Throughput & Switching Capacity relation

Hi Rene,

I need some clarity on:

  1. What exactly throughput and capacity means of any switch (assume it has 24 1Gi and 2 10Gi ports) .
  2. I have referred this link:

Here I unable to understand the below text :

Your particular switch has 24 gig ports and two 10g ports, so for maximum performance, it needs 44 * 2 (for duplex) = 88 Gbps for its fabric.

Minimum size Ethernet requires 1.488 Mpps per Gbps, so 44 * 1.488 = 65.472 Mpps.

My question is :

Question 1: how the maximum performance it needs 44 * 2 (for duplex) = 88 Gbps for its fabric I am thinking it should be 44 Gbps for both half/full duplex --can you help me with this ?

Question 2: Minimum size Ethernet requires 1.488 Mpps per Gbps, so 44 * 1.488 = 65.472 Mpps". I did not understand this formula, what is 1.488 and mpps mean. Can you please explain this ?

I know minimum ethernet header should be 64 bytes .

Thank you !!

Hi Sameer,
I can attempt to answer your question, to the best of my knowledge we have throughput of the device which has dependent on the core I/O bandwidth of the ASIC.
It doesn’t necessarily mean that if a switch has x number of ports of type 1Gig and the throughput will be 2*xGig.
Forwarding capacity refers to the lower packet sizes (generally 128 byte) uni directional throughput.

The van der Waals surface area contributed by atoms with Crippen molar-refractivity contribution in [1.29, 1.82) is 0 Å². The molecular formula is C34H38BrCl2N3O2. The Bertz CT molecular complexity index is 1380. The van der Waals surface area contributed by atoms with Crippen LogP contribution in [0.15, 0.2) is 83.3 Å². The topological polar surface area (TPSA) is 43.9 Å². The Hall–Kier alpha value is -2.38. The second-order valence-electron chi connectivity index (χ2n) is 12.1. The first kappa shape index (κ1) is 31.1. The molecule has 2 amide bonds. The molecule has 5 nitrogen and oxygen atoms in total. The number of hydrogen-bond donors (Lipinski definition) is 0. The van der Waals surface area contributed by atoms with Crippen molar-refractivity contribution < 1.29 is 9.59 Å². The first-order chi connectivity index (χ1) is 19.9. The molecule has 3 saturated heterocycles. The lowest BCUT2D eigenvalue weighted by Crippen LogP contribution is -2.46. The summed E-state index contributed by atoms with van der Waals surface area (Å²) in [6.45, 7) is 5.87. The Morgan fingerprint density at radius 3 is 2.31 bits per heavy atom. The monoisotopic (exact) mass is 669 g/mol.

you can refer the data sheet of the following, the device has 64*100Gig ports and the ASIC also capable of supporting 6.4T, Bidirectional throughput is 12.8Tbps, forwarding capacity will be 4.2Bpps.

I need to understand why Forwarding capacity convention is Bpps and where as Bidirectional throughput is Tbps


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Hi Sameer,

This sounds correct to me. Keep in mind that when you use full duplex, it means you can send and receive traffic at the same time. For example, with a gigabit interface, you can receive up to 1 Gbit of traffic and send 1 Gbit of traffic at the same time.

PPS stands for packets per second. Here’s how they came up with this number:

A gigabit interface sends 1000000000 bits/second. In bytes, that’s 1000000000 / 8 = 125000000 bytes/second.

For these calculations, they use a minimum Ethernet frame length of 64 bytes, an 8-byte frame header, and an 12-byte frame gap.

64 + 8 + 12 = 84

125000000 / 84 = 1488095

In other words, the switch needs to be able to forward 1488095 packets per second (1.488 million packets per second) to hit the gigabit speed.

Does this help?


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